What does a “vision for pharmacists as opioid stewards” mean to you?

A vision for pharmacists as opioid stewards highlights our role as accessible health care providers who can meet patients where they are when it comes to their opioid use and work alongside them to overcome barriers in their recovery. This vision is particularly relevant for pharmacists who interact with patients on a regular basis, if not daily, when compared to other members of the health care team. As opioid stewards, pharmacists will be able to optimize opioid agonist therapy by altering doses and renewing prescriptions based on patient assessment and substance use patterns when they come to the pharmacy.

What needs to happen for the vision for pharmacists’ as opioid stewardship to become a reality?

Having additional scope of practice for opioid management by pharmacists would go a long way to ensuring this vision becomes reality. Furthermore, interprofessional collaboration that highlights the role of pharmacists in the health care team will also help in the development of pharmacists as opioid stewards.

What prompted you to provide these services?

As the most accessible health care professional in our community, we weren’t prompted to provide these services so much as we recognized it was a necessity. As the opioid crisis continues, we’ve also begun to understand that the ability for us to act in a timely and effective manner is crucially important. Our practice needs to adapt to take the well-being of our community members into account as it’s often a matter of life and death.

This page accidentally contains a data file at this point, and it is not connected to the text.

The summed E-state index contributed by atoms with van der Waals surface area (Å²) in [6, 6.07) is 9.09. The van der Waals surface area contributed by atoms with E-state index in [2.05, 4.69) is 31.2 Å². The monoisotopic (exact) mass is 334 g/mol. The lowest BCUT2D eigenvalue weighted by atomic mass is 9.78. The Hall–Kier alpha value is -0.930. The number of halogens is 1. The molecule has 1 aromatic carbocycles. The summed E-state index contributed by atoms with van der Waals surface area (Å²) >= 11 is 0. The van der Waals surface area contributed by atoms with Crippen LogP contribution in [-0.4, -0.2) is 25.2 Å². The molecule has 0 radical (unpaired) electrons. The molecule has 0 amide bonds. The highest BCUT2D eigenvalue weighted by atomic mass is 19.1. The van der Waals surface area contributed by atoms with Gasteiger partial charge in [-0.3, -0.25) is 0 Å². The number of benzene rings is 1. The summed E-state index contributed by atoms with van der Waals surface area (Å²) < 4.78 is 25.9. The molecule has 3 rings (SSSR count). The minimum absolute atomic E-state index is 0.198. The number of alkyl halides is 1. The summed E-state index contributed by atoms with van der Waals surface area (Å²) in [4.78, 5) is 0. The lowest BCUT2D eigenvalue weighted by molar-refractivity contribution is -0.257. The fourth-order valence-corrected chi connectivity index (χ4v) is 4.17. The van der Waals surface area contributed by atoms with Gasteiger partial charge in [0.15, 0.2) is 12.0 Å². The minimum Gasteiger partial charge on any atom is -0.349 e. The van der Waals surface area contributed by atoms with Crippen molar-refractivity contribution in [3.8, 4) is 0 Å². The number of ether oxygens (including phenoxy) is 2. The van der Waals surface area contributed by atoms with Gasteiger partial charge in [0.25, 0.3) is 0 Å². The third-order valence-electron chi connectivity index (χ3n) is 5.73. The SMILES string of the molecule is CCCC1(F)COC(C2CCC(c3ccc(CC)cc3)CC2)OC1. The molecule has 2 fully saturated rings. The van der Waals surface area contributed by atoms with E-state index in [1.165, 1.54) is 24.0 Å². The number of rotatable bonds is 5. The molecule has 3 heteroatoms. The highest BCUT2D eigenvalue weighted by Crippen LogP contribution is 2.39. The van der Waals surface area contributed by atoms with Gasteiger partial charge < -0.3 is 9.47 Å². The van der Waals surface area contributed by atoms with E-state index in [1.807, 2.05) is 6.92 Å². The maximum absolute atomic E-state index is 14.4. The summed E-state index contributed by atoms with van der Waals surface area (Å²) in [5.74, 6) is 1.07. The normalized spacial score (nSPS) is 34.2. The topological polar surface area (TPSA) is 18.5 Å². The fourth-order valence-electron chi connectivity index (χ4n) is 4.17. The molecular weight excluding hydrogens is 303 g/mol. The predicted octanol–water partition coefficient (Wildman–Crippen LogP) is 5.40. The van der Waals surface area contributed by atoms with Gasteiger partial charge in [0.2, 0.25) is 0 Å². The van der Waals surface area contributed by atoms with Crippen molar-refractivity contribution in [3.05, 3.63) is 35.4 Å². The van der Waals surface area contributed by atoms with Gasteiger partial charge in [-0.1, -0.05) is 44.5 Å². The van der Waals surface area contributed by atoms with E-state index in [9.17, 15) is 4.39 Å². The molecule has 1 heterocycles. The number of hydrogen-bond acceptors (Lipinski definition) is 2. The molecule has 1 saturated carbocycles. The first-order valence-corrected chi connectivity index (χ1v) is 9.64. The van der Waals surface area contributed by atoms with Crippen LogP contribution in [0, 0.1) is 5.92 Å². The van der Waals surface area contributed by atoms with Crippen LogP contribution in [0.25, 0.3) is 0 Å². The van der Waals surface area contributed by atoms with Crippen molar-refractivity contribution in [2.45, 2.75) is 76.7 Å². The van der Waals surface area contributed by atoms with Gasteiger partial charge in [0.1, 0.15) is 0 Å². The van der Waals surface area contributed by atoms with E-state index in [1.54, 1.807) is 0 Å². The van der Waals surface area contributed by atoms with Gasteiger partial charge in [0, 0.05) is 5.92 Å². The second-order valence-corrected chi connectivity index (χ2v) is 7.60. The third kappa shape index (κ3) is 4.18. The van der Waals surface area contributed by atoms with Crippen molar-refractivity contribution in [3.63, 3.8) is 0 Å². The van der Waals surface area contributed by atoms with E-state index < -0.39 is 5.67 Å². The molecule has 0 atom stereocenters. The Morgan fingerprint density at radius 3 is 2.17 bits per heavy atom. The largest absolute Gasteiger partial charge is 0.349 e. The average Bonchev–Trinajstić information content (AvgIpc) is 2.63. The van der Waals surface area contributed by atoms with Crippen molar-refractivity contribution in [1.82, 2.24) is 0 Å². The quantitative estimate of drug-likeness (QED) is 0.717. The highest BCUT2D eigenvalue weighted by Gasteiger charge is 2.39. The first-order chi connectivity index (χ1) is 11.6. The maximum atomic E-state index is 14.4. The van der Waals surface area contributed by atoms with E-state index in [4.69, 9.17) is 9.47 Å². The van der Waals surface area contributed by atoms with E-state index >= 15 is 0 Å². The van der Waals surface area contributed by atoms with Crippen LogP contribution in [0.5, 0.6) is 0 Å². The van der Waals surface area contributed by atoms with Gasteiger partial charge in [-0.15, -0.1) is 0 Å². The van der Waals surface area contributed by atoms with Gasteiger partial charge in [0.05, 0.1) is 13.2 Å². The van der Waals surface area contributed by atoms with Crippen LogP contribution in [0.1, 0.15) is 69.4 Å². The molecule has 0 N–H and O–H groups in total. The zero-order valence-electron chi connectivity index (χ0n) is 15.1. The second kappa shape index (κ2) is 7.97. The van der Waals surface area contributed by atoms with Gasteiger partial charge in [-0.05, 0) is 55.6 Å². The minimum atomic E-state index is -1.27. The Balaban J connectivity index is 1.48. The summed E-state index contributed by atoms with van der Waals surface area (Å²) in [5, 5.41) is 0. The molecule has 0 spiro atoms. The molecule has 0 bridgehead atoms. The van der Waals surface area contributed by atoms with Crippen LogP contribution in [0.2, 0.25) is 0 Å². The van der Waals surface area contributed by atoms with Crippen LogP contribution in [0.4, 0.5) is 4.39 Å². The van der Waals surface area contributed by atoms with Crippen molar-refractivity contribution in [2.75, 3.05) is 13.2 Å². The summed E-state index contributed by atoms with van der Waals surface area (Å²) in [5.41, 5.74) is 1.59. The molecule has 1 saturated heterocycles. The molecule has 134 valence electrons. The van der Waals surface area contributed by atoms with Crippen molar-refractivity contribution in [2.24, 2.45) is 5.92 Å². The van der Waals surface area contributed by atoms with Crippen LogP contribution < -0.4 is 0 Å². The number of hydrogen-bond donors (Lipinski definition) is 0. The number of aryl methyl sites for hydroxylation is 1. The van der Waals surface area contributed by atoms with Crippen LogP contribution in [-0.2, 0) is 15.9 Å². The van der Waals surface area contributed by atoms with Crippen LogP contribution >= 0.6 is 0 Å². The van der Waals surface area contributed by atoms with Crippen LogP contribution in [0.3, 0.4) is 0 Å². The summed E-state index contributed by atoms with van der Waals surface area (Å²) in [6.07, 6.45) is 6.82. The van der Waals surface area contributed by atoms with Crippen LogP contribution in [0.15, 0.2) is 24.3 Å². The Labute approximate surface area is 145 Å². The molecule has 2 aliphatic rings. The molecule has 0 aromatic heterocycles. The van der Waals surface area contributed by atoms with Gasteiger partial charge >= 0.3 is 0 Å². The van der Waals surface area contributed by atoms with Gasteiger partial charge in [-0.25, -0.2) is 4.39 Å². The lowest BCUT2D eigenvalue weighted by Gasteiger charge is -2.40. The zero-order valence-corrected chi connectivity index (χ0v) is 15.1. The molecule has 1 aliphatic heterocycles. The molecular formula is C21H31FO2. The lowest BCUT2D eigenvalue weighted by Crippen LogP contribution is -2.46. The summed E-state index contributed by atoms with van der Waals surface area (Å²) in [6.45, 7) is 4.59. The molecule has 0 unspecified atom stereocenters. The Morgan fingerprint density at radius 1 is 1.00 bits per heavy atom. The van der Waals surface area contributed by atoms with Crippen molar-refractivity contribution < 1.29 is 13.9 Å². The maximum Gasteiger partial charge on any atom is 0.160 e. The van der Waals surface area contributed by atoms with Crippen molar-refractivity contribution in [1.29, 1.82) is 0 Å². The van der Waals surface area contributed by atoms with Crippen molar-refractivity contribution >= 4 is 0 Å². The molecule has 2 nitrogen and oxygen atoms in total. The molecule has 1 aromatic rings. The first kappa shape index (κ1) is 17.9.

What kind of an impact do you have on patients?

I really think that the services we provide have a significant impact on the rehabilitation of patients experiencing opioid dependence. Additionally, our staff serve as confidantes and provide non-judgmental care for patients in their recovery journey. Our staff also act as a go-between by directing patients to a variety of available community resources, such as social workers, food and shelter services, detoxification and treatment facilities, etc… Our patients trust us to connect them with the resources they need to survive.

What do your patients tell you?

We have received positive feedback from our patients currently on opioid agonist therapy. They appreciate our staff for their supportive care and unwavering belief in their ability to recover despite their often-tumultuous road to recovery.

Any advice to pharmacists who want to be able to work with patients providing OAT?

It’s important to recognize that patients have different experiences and different coping mechanisms that may have led to their use of opioids, among other substances, in the first place. We would advise that pharmacists check their underlying biases when it comes to substance use and not form perceptions about an individual’s lifestyle based on their therapy. We would also recommend pharmacists invite their patients to play an active and participatory role in their health care. Providing empathetic and trauma informed care is essential to empowering patients to regain control over their lives.

The Opioid Stewardship Spotlight is an ongoing series in support of the Pharmacist Opioid Stewardship Initiative (POSI), part of the Canadian Pharmacists’ Harmonized Scope 2020 (CPHS 2020).